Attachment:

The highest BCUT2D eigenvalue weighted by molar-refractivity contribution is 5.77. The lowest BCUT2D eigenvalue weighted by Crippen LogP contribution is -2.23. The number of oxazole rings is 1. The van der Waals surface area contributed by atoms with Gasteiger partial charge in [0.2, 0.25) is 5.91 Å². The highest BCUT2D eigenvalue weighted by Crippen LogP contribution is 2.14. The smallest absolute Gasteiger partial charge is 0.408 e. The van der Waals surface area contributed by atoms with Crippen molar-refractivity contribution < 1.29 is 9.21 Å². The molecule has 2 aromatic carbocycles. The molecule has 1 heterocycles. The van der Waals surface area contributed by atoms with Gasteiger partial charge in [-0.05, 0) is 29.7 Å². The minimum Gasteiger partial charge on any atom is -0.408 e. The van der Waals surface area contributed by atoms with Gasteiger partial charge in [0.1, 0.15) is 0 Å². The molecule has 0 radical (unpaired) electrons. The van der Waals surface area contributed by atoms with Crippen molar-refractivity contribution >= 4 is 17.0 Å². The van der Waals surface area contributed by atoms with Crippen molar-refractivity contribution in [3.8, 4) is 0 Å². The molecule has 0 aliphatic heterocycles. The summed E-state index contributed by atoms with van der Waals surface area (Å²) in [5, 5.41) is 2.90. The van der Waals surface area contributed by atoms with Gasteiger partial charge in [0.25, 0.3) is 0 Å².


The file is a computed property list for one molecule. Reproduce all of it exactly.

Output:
The highest BCUT2D eigenvalue weighted by molar-refractivity contribution is 5.77. The lowest BCUT2D eigenvalue weighted by Crippen LogP contribution is -2.23. The number of oxazole rings is 1. The van der Waals surface area contributed by atoms with Gasteiger partial charge in [0.2, 0.25) is 5.91 Å². The highest BCUT2D eigenvalue weighted by Crippen LogP contribution is 2.14. The smallest absolute Gasteiger partial charge is 0.408 e. The van der Waals surface area contributed by atoms with Crippen molar-refractivity contribution < 1.29 is 9.21 Å². The molecule has 2 aromatic carbocycles. The molecule has 1 heterocycles. The van der Waals surface area contributed by atoms with Gasteiger partial charge in [-0.05, 0) is 29.7 Å². The minimum Gasteiger partial charge on any atom is -0.408 e. The van der Waals surface area contributed by atoms with Gasteiger partial charge in [0.1, 0.15) is 0 Å². The molecule has 0 radical (unpaired) electrons. The van der Waals surface area contributed by atoms with Crippen molar-refractivity contribution >= 4 is 17.0 Å². The van der Waals surface area contributed by atoms with Crippen molar-refractivity contribution in [3.8, 4) is 0 Å². The molecule has 0 aliphatic heterocycles. The summed E-state index contributed by atoms with van der Waals surface area (Å²) in [5, 5.41) is 2.90. The van der Waals surface area contributed by atoms with Gasteiger partial charge in [0.25, 0.3) is 0 Å².